8

When I try to execute mail from inside a function in a bash script it creates something similar to a fork bomb. To clarify, this creates the issue:

#!/bin/bash

mail() {
    echo "Free of oxens" | mail -s "Do you want to play chicken with the void?" "[email protected]"
}

mail

exit 0

Sometimes you can just kill the command and it'll kill the child processes, but sometimes you'll have to killall -9.

It doesn't care whether the mail were sent or not. The fork bomb is created either way. And it doesn't seem as adding any check for the exit code, such as if ! [ "$?" = 0 ], helps.

But the script below works as intended, either it outputs an error or it sends the mail.

#!/bin/bash

echo "Free of oxens" | mail -s "Do you want to play chicken with the void?" "[email protected]"

exit 0

Why does this happen? And how would you go about checking the exit code of the mail command?

1
  • 10
    It is called recursion.
    – Jakuje
    Commented Jan 20, 2016 at 17:57

3 Answers 3

29

You're invoking the function mail from within the same function:

#!/bin/bash

mail() {
    # This actually calls the "mail" function
    # and not the "mail" executable
    echo "Free of oxens" | mail -s "Do you want to play chicken with the void?" "[email protected]"
}


mail

exit 0

This should work:

#!/bin/bash

mailfunc() {
    echo "Free of oxens" | mail -s "Do you want to play chicken with the void?" "[email protected]"
}

mailfunc

exit 0

Note that function name is no longer invoked from within the function itself.

1
  • 3
    Happens to the best of us, man.
    – Almo
    Commented Jan 20, 2016 at 20:55
15

Otherwise:

mail(){

    echo olly olly oxenfree | command mail -s 'and the rest' and@more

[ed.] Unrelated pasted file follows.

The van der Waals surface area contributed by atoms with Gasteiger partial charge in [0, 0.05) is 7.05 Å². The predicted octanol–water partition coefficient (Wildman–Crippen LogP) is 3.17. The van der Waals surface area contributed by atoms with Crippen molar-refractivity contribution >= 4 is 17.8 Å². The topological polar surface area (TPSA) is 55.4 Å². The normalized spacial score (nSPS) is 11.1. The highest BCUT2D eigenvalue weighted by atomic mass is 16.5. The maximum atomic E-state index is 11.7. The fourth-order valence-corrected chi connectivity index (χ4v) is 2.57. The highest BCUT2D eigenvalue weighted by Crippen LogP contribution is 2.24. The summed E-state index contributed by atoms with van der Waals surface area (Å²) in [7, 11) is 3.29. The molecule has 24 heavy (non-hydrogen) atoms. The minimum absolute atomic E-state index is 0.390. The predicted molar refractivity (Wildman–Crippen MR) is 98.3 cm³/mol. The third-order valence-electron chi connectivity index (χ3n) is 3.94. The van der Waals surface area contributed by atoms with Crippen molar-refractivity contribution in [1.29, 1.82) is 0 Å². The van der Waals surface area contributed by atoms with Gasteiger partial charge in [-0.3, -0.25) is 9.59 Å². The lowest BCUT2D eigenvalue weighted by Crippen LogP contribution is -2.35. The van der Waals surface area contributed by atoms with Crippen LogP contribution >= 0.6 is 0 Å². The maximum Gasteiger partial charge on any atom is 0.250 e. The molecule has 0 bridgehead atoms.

}

...should work fine.

3
  • 7
    Perhaps emphasising the command part, as for the layperson it is hard to notice that change along with the olly olly oxenfree and 'and the rest' and@more changes, especially with the syntax highlighting.
    – wizzwizz4
    Commented Jan 20, 2016 at 17:22
  • 1
    @wizzwizz4 - I support this comment.
    – mikeserv
    Commented Jan 20, 2016 at 17:33
  • 1
    It is funny though...
    – wizzwizz4
    Commented Jan 20, 2016 at 17:39
3

The most "traditional" solution in these cases is actually to call the command with full path:

mail() {
    echo "Free of oxens" | /usr/bin/mail -s "Do you want to play chicken with the void?" "[email protected]"
}

All other answers work, and are probably more portable, but I think that this is the most likely solution you'd find in scripts in the wild real world, so I'm including it for completeness.

3
  • 3
    Indeed I'm not used to mail being in /usr/bin.
    – Joshua
    Commented Jan 20, 2016 at 20:26
  • 3
    @Joshua, it seems to be there on OS X. In CentOS 6 it's /bin/mail. I think this proves the value of the command mail syntax.
    – Wildcard
    Commented Jan 20, 2016 at 20:49
  • Arch Linux also has this in /usr because their paradigm is to move all the binaries to the same directory, so /bin is just a symlink to /usr/bin. So yes... this isn't portable, but it's more commonly seen than command, somehow - especially in legacy boot scripts that were made specifically to each distribution, all the absolute paths were hardcoded (rc scripts in Slackware, for instance).
    – orion
    Commented Jan 21, 2016 at 12:34

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